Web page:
Friday, May 29, 2015

RESPECT: Employ your subordinates in accordance with their capabilities.

Respect Employ your subordinates in accordance with their capabilities. - Observe human behavior as well as fire behavior. - Provide early warning to subordinates of tasks they will be responsible for. - Consider team experience, fatigue and physical limitations when accepting assignments.

  • Observe human behavior as well as fire behavior.
  • Provide early warning to subordinates of tasks they will be responsible for.
  • Consider team experience, fatigue and physical limitations when accepting assignments.
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Wednesday, May 27, 2015

DUTY: Develop your subordinates for the future.

Duty Develop your subordinates for the future. - Clearly state expectations. - Delegate tasks that you are not required to do personally. - Consider individual skill levels and developmental needs when assigning tasks.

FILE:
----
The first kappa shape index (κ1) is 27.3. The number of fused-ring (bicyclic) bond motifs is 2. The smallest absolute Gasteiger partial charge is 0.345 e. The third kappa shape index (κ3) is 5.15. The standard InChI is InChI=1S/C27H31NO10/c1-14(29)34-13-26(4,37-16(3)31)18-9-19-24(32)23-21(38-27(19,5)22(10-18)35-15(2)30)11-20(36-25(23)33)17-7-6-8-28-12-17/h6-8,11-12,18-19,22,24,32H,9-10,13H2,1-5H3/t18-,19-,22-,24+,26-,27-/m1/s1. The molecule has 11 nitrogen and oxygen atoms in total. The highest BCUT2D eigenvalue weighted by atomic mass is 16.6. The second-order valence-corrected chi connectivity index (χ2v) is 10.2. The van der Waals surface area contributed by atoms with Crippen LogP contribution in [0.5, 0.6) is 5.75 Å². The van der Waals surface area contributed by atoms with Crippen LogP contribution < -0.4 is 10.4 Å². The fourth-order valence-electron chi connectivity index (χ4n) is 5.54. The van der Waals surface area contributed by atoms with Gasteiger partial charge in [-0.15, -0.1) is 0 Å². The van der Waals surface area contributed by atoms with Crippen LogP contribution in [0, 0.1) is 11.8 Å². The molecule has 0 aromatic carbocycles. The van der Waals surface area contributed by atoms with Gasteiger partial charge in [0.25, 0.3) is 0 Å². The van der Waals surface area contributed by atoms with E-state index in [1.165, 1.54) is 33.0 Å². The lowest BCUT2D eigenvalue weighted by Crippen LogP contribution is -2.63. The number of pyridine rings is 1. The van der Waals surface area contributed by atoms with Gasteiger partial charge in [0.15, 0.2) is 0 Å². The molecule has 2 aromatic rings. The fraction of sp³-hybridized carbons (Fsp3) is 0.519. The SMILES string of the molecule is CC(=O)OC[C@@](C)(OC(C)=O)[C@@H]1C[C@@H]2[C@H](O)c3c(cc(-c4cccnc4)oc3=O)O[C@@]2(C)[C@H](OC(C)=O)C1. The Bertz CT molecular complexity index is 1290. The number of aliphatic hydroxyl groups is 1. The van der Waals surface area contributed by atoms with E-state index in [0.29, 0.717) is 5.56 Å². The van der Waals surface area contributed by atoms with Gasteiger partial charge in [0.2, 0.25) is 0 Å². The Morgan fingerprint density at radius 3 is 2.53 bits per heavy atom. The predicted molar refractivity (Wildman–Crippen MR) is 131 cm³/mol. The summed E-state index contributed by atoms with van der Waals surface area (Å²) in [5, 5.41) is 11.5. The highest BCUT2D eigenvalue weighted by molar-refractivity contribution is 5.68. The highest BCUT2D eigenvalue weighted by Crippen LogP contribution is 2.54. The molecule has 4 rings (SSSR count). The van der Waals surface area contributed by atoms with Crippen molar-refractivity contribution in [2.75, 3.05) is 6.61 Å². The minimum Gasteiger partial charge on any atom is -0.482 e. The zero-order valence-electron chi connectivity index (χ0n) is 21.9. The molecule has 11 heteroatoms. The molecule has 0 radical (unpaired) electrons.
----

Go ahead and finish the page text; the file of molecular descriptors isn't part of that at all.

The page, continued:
• Clearly state expectations.
  • Delegate tasks that you are not required to do personally.
  • Consider individual skill levels and developmental needs when assigning tasks.
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Tuesday, May 26, 2015

From the Field for the Field - Rookie Challenge

Peng Boi receiving leadership poster
(Photo credit: Allen Briggs)
Occasionally, members of the NWCG Leadership Subcommittee hand out posters. Recently, Pam McDonald shared a couple posters with Allen Briggs, South Zone FMO of the Uinta-Wasatch-Cache National Forest in Utah. Allen only needed one poster, but Pam challenged him to share the gift with someone else--to pay the gift forward.

During their zone readiness review, Allen issued an impromptu “Rookie” 10 & 18 challenge among all of the new seasonal module members. Peng Boi from Squad 81 (center of photo) won this challenge and will display the poster in the Spanish Fork Station ready room.

Peng is a true success story, facing many challenges and overcoming many obstacles to become an employee. Way to go, Peng!

Wildland Fire Leadership Challenge